Paramount ME Impressions

May 31, 2002
Updated: 11/08/2004

I received my Paramount ME on May 13, 2002. First light was May 16, 2002. As I go through the setup, I’ll document my findings and thoughts here. I’ll update this page periodically.


The ME arrived in three boxes, the heaviest being 75 lbs. Unpacking is definitely a two-person job, unless your back is in excellent shape. We got it up into the observatory and on the pedestal and started mounting the equipment. The cabling has to be installed first, so I routed a USB cable through the mount. I carefully unsoldered three wires at the STV head, because the DB-15 connector could not fit through the DEC shaft, and threaded that cable through. I resoldered the wires into the head afterwards. Bob Low has written up the procedure on his web site.  The Versa-plate is aptly named. You can do virtually anything with it. I decided to mount it in the forward position with the FSQ-106 on top of the RC. This was a better balance point than centering the Versa-plate on the mount. Everything went together like a dream, the fit and finish being very well done. Even the latitude scale that is machined into the two side plates was within 0.5° for my location.


Scopes and cabling installed. Note no external cables between scope and mount.


Scope Cabling                                                       Mount Cabling

A pair of balance knobs remove the worm from the spur gear for both DEC and RA. See the illustration below on the right for a view of the RA balance know. Turning these knobs CW fully disengages the worm gear for easy balancing. CCW re-engages it. The scope is balanced with the worms disengaged. I noted the weight balance points for booth imaging and visual work. In my case, moving the FSQ-106 forward and back is used to balance the DEC axis and the counterweights are used for the RA shaft. I marked these points with white foam Velcro loop material. If you look at the first picture, you can see the two pieces on the FSQ-106 mounting plate and one on the counterweight shaft. What was interesting to note was, after balancing, the scope could be pointed anywhere and hold its balance. This is due to not only the smooth bearings of the mount but also the through-the-mount cabling that eliminates any differential loading of balance. I suspect this wouldn’t amount to a hill of beans in overall performance, but it was nice to be able to have it almost perfect.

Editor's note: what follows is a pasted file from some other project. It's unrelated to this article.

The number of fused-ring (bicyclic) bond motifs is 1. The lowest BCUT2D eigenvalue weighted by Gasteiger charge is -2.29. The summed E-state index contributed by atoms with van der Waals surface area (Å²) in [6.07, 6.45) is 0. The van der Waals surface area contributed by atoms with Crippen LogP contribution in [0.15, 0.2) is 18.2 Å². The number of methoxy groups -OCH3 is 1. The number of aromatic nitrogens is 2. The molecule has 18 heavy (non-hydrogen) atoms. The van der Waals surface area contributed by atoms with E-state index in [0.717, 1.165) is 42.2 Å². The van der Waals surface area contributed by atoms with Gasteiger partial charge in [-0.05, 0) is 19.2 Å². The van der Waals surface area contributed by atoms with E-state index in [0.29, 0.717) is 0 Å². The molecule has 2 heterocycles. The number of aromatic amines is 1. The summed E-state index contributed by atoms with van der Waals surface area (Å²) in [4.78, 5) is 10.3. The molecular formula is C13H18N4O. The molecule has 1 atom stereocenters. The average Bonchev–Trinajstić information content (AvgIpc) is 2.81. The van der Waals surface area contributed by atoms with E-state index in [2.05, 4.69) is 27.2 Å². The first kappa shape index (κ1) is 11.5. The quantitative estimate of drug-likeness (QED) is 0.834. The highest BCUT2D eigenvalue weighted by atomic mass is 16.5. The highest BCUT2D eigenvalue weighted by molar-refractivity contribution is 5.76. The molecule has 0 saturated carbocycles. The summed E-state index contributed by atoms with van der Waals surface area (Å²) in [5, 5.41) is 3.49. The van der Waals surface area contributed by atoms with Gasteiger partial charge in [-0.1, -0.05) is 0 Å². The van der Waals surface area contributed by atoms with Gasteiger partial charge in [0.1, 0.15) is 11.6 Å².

Polar Alignment

Since the ME has absolute encoders, it knows where it is within 10 arc-minutes or so. I followed the instructions in the manual, using Tpoint and the outstanding adjusters that are part of the ME.

Some comments are appropriate on the adjusters. I believe this is a very significant improvement in enabling precise alignment. Each adjuster knob has a rounded point, called a “tic” in the manual, that indicates in 2 arc-minute movement of both AZ and EL. The EL adjuster uses a nice jack arrangement that can be augmented by some ¼ x 20 screws to give leverage for adjusting, as shown here. The AZ adjusters use push-pull screws. The innovation here is having a bearing for the azimuth axis. It is very smooth and allows very precise adjustment. I used an Allen wrench as a reference point for adjustment, as illustrated below.

Azimuth adjuster and reference tool

Elevation adjuster and reference tool


The Heart of the Polar Alignment System


After mounting, four polar alignment runs were made, homing in on the optimized adjustments.  The results of Tpoint runs were as follows:



Azimuth adjustment needed

Elevation adjustment needed 

Run 1 (32 points)